How to Choose a Fishing Reel
When shopping for a fishing reel, there are four main features I look for to help narrow down my options:
∙ Size, power, and action of the rod I’ve chosen
∙ Smoothness of the reel
∙ Overall quality of the reel
∙ The look of the rod and reel combined
I usually already have an idea as to the size, power, and action of the rod I want to purchase. This automatically tells me the size of the fishing reel I need to match it with. Just like rods, all reels come in different sizes. Small reels can handle light lines, and bigger reels can handle heavy lines. Small reels match better with smaller, lighter, faster rods while big reels match better with bigger, slower, heavier rods. Needless to say, small reels are for small fish and big reels are for big fish.
Gear ratio: Each fishing reel has a gear ratio indicated on the box and sometimes on the side of the reel. Spinning reels range from 5.2:1 to 6.2:1. This ratio tells you how fast the reel can retrieve your line. For every full rotation of your handle, the bail on your reel rotates ‘X’ amount of times. If you have a reel with a gear ratio of 5.2:1, your bail will spin 5.2 times per one full turn of the handle. Unless you consider yourself a more advanced angler, there's no need to worry about which gear ratio is better. The only difference in ratios is how fast and deep you can fish certain baits.
Fishing Reel Size and Capacity
There are two ways to tell the basic size of a fishing reel:
Model/Size: Each reel model has a number associated with it and this number tells you the actual size of the reel. Some brands use two digit numbers to indicate the reel size, whereas other brands will use four digit numbers. Don't let this confuse you; the first number is the key indicator, regardless of how many digits follow it.
Small size reels: 1000 or 10, 2000 or 20, 2500 or 25, 3000 or 30 and 3500 or 35
Medium size reels: 4000 or 40, 5000 or 50 and 6000 or 60
Large size reels: 7000 or 70, 8000 or 80 and 9000 or 90
Line capacity: The weight of the line and how much of that line (in yards) your reel can handle; e.g., 4 lbs/300 yds, 6 lbs/185 yds, 8 lbs/145 yds.
The line capacity of the reel can be found on the box, and in most cases, will be printed directly on the reel. The fact that each reel has a line capacity rating, makes matching your rods and reels a very easy process. All you have to do is keep in mind the line capacity for both fishing rod and reel as you are shopping. As long as they fall into the same line capacity limits, you’ve found the right match.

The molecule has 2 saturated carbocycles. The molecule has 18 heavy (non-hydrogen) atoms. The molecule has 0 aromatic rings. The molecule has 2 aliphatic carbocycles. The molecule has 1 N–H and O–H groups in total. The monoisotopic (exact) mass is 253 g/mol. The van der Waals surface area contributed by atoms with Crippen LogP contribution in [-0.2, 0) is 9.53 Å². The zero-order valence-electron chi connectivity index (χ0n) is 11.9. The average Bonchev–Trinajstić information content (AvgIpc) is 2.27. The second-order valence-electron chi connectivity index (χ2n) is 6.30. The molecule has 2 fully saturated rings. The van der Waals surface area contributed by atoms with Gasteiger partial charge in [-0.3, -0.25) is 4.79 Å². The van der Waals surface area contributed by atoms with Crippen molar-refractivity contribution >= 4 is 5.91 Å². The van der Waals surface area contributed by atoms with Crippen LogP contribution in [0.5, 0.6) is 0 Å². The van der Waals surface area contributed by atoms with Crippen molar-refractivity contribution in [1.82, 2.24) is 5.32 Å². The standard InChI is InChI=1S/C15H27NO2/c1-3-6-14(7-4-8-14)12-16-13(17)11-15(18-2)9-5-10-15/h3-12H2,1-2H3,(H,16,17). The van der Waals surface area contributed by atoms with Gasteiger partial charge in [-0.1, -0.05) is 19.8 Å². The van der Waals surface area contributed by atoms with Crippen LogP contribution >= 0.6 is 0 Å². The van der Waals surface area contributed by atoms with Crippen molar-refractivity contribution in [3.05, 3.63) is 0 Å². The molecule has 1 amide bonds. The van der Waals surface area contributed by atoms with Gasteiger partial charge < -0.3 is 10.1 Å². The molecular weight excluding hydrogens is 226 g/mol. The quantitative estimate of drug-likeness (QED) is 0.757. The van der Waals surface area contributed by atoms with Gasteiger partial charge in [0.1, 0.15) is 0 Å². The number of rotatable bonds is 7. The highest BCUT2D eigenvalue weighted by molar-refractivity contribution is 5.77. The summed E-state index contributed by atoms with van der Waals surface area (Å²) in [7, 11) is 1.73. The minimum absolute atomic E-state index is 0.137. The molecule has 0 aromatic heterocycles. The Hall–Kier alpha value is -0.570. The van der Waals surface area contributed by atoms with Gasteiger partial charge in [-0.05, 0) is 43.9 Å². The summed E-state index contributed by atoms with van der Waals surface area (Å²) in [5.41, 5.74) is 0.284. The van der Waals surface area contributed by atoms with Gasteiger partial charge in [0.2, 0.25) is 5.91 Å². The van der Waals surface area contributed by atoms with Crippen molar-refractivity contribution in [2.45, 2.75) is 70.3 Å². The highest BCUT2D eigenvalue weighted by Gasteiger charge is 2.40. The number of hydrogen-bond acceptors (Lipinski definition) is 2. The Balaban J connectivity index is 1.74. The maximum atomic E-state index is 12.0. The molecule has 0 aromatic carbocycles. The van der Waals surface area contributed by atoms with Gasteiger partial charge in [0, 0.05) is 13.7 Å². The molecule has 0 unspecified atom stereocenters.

When I talk about the smoothness of the reel, what I am reelly referring to (yes, pun intended) is the bearing system and bearings of a reel. Each reel has a bearing system which impacts the performance of the reel and spool, specifically, how smooth your reel feels while retrieving your bait and fighting your fish. The number of bearings in a reel will be indicated on the box and on the side of most reels. Some people believe the more bearings in a reel the smoother it will be. However, a good reel only needs to have four or five bearings. Depending on the price tag, anything more than that and you’re either losing quality or just adding to the cost of the reel. Typically speaking, the more expensive reels tend to have better quality bearings.
However, before you make your purchase, always make sure you get a good feel for the reel. Pick it up, hold it, spin the reel, crank the handle forwards and backwards, and get a good sense for how it feels to you. If you like it, then compare it to the other reels you are interested in by doing the same thing. Always keep in mind how many bearings are in each reel you’re considering, but never buy a reel just because it has more bearings than another. Quality over quantity is always the way to go in this case.
Fishing Reel Quality
One of the best quality reels you can buy is an all-aluminum made reel. However, the price tag of this thing is just insane. The worst quality reels you can buy are those made from plastic. They likely won't last long and should just be thrown away. The majority of all other reels are a combination of different metals, aluminum, graphite, and synthetic materials. It's difficult to say which of these reels are of better quality because everyone has a preference and they each come with their own pros and cons. The best way to really gauge the quality of a reel you want, is to pick it up and put it in your hand. Take your time with it, hold it, and analyze it.
When I compare the smoothness of fishing reels I'm interested in, I also compare the quality and build of each reel and how they feel to me. I focus on how light, sturdy, and strong they feel, and if any components squeak, flex, or bend when I spin the handle and put pressure on it. I also pay attention to how smoothly the bail opens and closes. My overall experience from handling the reel tends to be the deciding factor. When you’re fishing, everything underneath the water is going through your line, rod, reel and then into your hands. Therefore, you want to make sure you choose equipment that feels good to you no matter what your budget is. Let the reel speak to you and trust how it feels.
Some of you may not care about your rods and reels matching in colour and style, but I do. I love a bad-ass looking rod and reel combo, especially when it performs as good as it looks. While I do consider what looks best paired together, I will never sacrifice quality for looks. It can be hard to match aesthetics while focusing on quality, especially if your budget limits your options. If you find a rod or reel that just feels right, but doesn’t match the other in looks and style, you can either increase your budget to give yourself more options or just buy what you can for now. You can always go find its perfect match when your fishing funds have been replenished. (That's what I do!)
Spread the word: